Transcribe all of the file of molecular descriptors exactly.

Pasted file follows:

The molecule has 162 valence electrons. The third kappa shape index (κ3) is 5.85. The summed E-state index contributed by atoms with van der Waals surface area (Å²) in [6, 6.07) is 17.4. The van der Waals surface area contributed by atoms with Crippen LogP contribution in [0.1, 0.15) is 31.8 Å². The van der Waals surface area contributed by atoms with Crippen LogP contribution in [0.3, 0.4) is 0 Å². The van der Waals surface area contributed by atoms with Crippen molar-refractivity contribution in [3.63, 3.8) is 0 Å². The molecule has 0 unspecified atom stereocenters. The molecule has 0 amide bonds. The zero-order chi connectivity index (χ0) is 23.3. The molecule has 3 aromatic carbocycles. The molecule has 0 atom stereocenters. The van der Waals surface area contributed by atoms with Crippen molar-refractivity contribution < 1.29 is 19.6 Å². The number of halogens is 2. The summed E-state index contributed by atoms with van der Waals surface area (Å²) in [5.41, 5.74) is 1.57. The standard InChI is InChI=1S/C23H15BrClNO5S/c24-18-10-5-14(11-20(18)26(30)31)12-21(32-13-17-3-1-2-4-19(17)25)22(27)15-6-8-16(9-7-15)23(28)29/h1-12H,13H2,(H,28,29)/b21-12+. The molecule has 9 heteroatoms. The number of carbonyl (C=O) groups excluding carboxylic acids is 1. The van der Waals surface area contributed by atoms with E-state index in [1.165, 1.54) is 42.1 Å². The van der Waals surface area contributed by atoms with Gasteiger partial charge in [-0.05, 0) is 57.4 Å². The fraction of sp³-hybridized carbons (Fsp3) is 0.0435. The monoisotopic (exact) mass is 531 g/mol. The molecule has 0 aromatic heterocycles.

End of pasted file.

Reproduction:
The molecule has 162 valence electrons. The third kappa shape index (κ3) is 5.85. The summed E-state index contributed by atoms with van der Waals surface area (Å²) in [6, 6.07) is 17.4. The van der Waals surface area contributed by atoms with Crippen LogP contribution in [0.1, 0.15) is 31.8 Å². The van der Waals surface area contributed by atoms with Crippen LogP contribution in [0.3, 0.4) is 0 Å². The van der Waals surface area contributed by atoms with Crippen molar-refractivity contribution in [3.63, 3.8) is 0 Å². The molecule has 0 unspecified atom stereocenters. The molecule has 0 amide bonds. The zero-order chi connectivity index (χ0) is 23.3. The molecule has 3 aromatic carbocycles. The molecule has 0 atom stereocenters. The van der Waals surface area contributed by atoms with Crippen molar-refractivity contribution < 1.29 is 19.6 Å². The number of halogens is 2. The summed E-state index contributed by atoms with van der Waals surface area (Å²) in [5.41, 5.74) is 1.57. The standard InChI is InChI=1S/C23H15BrClNO5S/c24-18-10-5-14(11-20(18)26(30)31)12-21(32-13-17-3-1-2-4-19(17)25)22(27)15-6-8-16(9-7-15)23(28)29/h1-12H,13H2,(H,28,29)/b21-12+. The molecule has 9 heteroatoms. The number of carbonyl (C=O) groups excluding carboxylic acids is 1. The van der Waals surface area contributed by atoms with E-state index in [1.165, 1.54) is 42.1 Å². The van der Waals surface area contributed by atoms with Gasteiger partial charge in [-0.05, 0) is 57.4 Å². The fraction of sp³-hybridized carbons (Fsp3) is 0.0435. The monoisotopic (exact) mass is 531 g/mol. The molecule has 0 aromatic heterocycles.